By Haddon Libby
How could Silicon Valley Bank (SVB) go from having $18 billion in equity at year-end with $2 billion in net income to a surprise closure by regulators on March 10th? This $200 billion bank is the largest failure since Washington Mutual in 2008.
SVB’s stock was trading at more than $700/share on Halloween 2021 which put the bank’s value at more than $40 billion. At the start of this month, the stock was still trading at $285/share with a valuation of $15 billion. As recently as the day before SVBs failure, independent ratings agency CFRA thought the bank was $175/share as shares were trading at $267/share. Moody’s downgraded the debt of the bank to BBB-, its lowest investment grade rating. The bank’s weakness was attributed to lower venture capital business which was reducing deposit balances and loan levels as well as the announcement that the bank was raising $2.25 billion in new capital. At the same time, Wedbush and Piper Sandler maintained their ratings on the stock with no warnings. Only 1 of 22 analysts that followed the stock had a ‘sell’ rating on March 9th with 14 at hold and 7 recommending buys. Only one day later, the bank was taken over by the FDIC.
So what happened? The short version is that there was a good old-fashioned run on the bank. Prior to the bank’s failure, it had $17 billion in capital with regulatory minimum requirements in the $9 billion area. While there were concerns about a $1.8 billion write down on securities sold, no one showed concerns that this could cause the bank’s failure.
To meet liquidity needs, the bank had to sell mortgage-backed securities that were purchased when interest rates were at all-time lows. When those bonds were sold, Silicon Valley took losses that wiped out their sizable capital base.
What makes Silicon Valley Bank unique is that it was the bank for venture capital (VC) firms in the technology industry. This led to more than 37,000 accounts holding balances of more than $250,000 at the bank. As a reminder, balances over $250,000 are not insured by the FDIC and subject to loss when a bank fails. When VC firms began moving deposits from the bank due to concerns over SVB, regulators had to step in as the bank could not meet all client withdrawals due to heavy losses on the sale of its mortgage-backed securities.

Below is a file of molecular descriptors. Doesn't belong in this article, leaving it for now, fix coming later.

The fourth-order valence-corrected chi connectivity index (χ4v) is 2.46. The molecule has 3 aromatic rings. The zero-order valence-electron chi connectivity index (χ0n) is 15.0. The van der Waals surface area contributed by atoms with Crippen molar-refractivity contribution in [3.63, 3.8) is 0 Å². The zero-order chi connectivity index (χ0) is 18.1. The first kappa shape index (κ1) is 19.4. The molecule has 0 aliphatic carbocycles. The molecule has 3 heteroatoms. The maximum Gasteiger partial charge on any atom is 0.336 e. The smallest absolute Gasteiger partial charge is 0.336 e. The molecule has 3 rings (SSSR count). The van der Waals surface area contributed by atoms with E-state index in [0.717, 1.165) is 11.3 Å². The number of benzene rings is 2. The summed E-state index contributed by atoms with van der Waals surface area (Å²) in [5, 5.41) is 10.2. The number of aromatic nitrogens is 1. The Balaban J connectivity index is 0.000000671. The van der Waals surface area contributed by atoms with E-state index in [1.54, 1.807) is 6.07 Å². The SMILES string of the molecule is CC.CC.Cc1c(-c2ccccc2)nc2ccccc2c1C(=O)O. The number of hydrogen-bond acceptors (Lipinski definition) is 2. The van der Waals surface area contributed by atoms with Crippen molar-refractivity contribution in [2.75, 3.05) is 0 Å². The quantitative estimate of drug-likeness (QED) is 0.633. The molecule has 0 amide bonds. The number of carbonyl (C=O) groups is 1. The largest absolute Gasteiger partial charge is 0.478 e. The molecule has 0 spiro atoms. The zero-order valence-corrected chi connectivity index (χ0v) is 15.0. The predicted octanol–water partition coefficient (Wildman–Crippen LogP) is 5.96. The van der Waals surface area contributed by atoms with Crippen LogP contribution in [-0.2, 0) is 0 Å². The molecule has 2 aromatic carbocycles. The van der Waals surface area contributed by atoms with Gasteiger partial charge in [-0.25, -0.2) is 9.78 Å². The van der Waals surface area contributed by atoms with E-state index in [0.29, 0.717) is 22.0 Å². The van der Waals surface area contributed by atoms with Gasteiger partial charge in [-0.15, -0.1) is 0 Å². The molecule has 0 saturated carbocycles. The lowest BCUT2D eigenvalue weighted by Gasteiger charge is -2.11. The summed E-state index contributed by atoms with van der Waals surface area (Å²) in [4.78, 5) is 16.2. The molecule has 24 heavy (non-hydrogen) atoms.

Most likely, large depositors will get their money back. During the Great Recession when scores of banks failed, most accounts with over $250,000 received a return of all funds.
MarketWatch reports that there are ten banks with ‘unfavorable’ trends like SVB. A quick look suggests that none is at risk of failure like SVB. Some of the banks with offices locally that are at risk include KeyBank, Zions Bank via California Bank & Trust, First Republic Bank and Pacific Premier Bank Of the most concern are the banks with a high percentage of capital encumbered by bond portfolio declines in value. The banks with the highest percentage of capital at risk are Comerica at 42%, Zions Bank at 39%, Popular at 38% and Key Bank (32%).
It is worth noting that Silicon Valley’s CEO sold $3.6 million in stock not long before the failure while the Chief Marketing Officer and Chief Financial Officer sold $1.5 billion between them. Were they aware of the pending problems when they initiated these 10b5-1 stock sale programs? Hopefully, regulators will be able to find out what key executives knew about the bank’s problems and when they forgot about these issues in order to benefit their personal bank accounts.
The fact that management bought so many long-term bonds when rates were nearing zero and continued to hold them on the books is idiotic.
Haddon Libby is the Founder and Chief Investment Officer of Winslow Drake Investment Management. Prior to starting this independent RIA firm, he was an analyst and investment banker to banks for 13 years at Bank of America Securities as well as a bank CFO.
For more information on Winslow Drake, please visit www.WinslowDrake.com.